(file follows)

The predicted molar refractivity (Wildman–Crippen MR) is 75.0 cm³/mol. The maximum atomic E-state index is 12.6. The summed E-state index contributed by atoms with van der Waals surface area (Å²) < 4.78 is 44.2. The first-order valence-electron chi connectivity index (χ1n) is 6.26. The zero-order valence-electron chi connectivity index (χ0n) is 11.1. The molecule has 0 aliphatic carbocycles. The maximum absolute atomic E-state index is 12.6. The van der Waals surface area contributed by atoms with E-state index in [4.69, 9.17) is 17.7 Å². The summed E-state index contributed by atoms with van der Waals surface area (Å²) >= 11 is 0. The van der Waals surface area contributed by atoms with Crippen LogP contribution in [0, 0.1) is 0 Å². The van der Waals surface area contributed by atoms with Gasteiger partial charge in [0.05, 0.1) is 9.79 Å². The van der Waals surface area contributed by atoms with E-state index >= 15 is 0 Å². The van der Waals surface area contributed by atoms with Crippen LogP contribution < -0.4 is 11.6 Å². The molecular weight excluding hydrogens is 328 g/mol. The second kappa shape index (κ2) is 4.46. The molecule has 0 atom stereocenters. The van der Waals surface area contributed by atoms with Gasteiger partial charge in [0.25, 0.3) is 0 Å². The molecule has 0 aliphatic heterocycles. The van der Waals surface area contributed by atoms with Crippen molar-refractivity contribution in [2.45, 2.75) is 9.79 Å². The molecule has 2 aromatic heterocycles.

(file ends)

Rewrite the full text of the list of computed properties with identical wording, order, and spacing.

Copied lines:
The predicted molar refractivity (Wildman–Crippen MR) is 75.0 cm³/mol. The maximum atomic E-state index is 12.6. The summed E-state index contributed by atoms with van der Waals surface area (Å²) < 4.78 is 44.2. The first-order valence-electron chi connectivity index (χ1n) is 6.26. The zero-order valence-electron chi connectivity index (χ0n) is 11.1. The molecule has 0 aliphatic carbocycles. The maximum absolute atomic E-state index is 12.6. The van der Waals surface area contributed by atoms with E-state index in [4.69, 9.17) is 17.7 Å². The summed E-state index contributed by atoms with van der Waals surface area (Å²) >= 11 is 0. The van der Waals surface area contributed by atoms with Crippen LogP contribution in [0, 0.1) is 0 Å². The van der Waals surface area contributed by atoms with Gasteiger partial charge in [0.05, 0.1) is 9.79 Å². The van der Waals surface area contributed by atoms with E-state index >= 15 is 0 Å². The van der Waals surface area contributed by atoms with Crippen LogP contribution < -0.4 is 11.6 Å². The molecular weight excluding hydrogens is 328 g/mol. The second kappa shape index (κ2) is 4.46. The molecule has 0 atom stereocenters. The van der Waals surface area contributed by atoms with Gasteiger partial charge in [0.25, 0.3) is 0 Å². The molecule has 0 aliphatic heterocycles. The van der Waals surface area contributed by atoms with Crippen molar-refractivity contribution in [2.45, 2.75) is 9.79 Å². The molecule has 2 aromatic heterocycles.